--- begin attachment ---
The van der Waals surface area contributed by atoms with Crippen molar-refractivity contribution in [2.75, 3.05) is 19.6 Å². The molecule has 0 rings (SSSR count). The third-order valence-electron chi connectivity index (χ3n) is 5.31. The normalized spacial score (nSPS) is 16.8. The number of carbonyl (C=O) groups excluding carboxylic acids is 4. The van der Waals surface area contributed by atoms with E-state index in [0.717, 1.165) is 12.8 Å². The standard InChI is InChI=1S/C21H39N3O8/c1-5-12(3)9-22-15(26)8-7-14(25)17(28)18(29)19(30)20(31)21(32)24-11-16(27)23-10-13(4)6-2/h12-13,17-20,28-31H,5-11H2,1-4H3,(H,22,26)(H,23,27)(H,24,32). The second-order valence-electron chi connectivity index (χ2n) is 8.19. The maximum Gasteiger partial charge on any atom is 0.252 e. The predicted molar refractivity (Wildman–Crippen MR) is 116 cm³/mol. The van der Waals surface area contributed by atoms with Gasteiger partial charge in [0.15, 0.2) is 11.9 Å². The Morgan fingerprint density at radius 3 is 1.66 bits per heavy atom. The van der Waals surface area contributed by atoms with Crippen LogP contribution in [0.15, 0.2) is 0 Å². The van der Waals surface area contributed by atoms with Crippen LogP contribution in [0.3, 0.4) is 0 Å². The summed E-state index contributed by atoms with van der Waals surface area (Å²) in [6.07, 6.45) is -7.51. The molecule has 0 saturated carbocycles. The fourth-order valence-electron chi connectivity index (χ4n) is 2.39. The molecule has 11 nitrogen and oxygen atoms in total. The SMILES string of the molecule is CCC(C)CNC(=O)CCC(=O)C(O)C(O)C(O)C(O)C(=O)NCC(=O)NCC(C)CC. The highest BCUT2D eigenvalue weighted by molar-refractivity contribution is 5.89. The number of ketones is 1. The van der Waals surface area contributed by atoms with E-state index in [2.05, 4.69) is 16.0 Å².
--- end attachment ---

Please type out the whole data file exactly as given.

The van der Waals surface area contributed by atoms with Crippen molar-refractivity contribution in [2.75, 3.05) is 19.6 Å². The molecule has 0 rings (SSSR count). The third-order valence-electron chi connectivity index (χ3n) is 5.31. The normalized spacial score (nSPS) is 16.8. The number of carbonyl (C=O) groups excluding carboxylic acids is 4. The van der Waals surface area contributed by atoms with E-state index in [0.717, 1.165) is 12.8 Å². The standard InChI is InChI=1S/C21H39N3O8/c1-5-12(3)9-22-15(26)8-7-14(25)17(28)18(29)19(30)20(31)21(32)24-11-16(27)23-10-13(4)6-2/h12-13,17-20,28-31H,5-11H2,1-4H3,(H,22,26)(H,23,27)(H,24,32). The second-order valence-electron chi connectivity index (χ2n) is 8.19. The maximum Gasteiger partial charge on any atom is 0.252 e. The predicted molar refractivity (Wildman–Crippen MR) is 116 cm³/mol. The van der Waals surface area contributed by atoms with Gasteiger partial charge in [0.15, 0.2) is 11.9 Å². The Morgan fingerprint density at radius 3 is 1.66 bits per heavy atom. The van der Waals surface area contributed by atoms with Crippen LogP contribution in [0.15, 0.2) is 0 Å². The van der Waals surface area contributed by atoms with Crippen LogP contribution in [0.3, 0.4) is 0 Å². The summed E-state index contributed by atoms with van der Waals surface area (Å²) in [6.07, 6.45) is -7.51. The molecule has 0 saturated carbocycles. The fourth-order valence-electron chi connectivity index (χ4n) is 2.39. The molecule has 11 nitrogen and oxygen atoms in total. The SMILES string of the molecule is CCC(C)CNC(=O)CCC(=O)C(O)C(O)C(O)C(O)C(=O)NCC(=O)NCC(C)CC. The highest BCUT2D eigenvalue weighted by molar-refractivity contribution is 5.89. The number of ketones is 1. The van der Waals surface area contributed by atoms with E-state index in [2.05, 4.69) is 16.0 Å².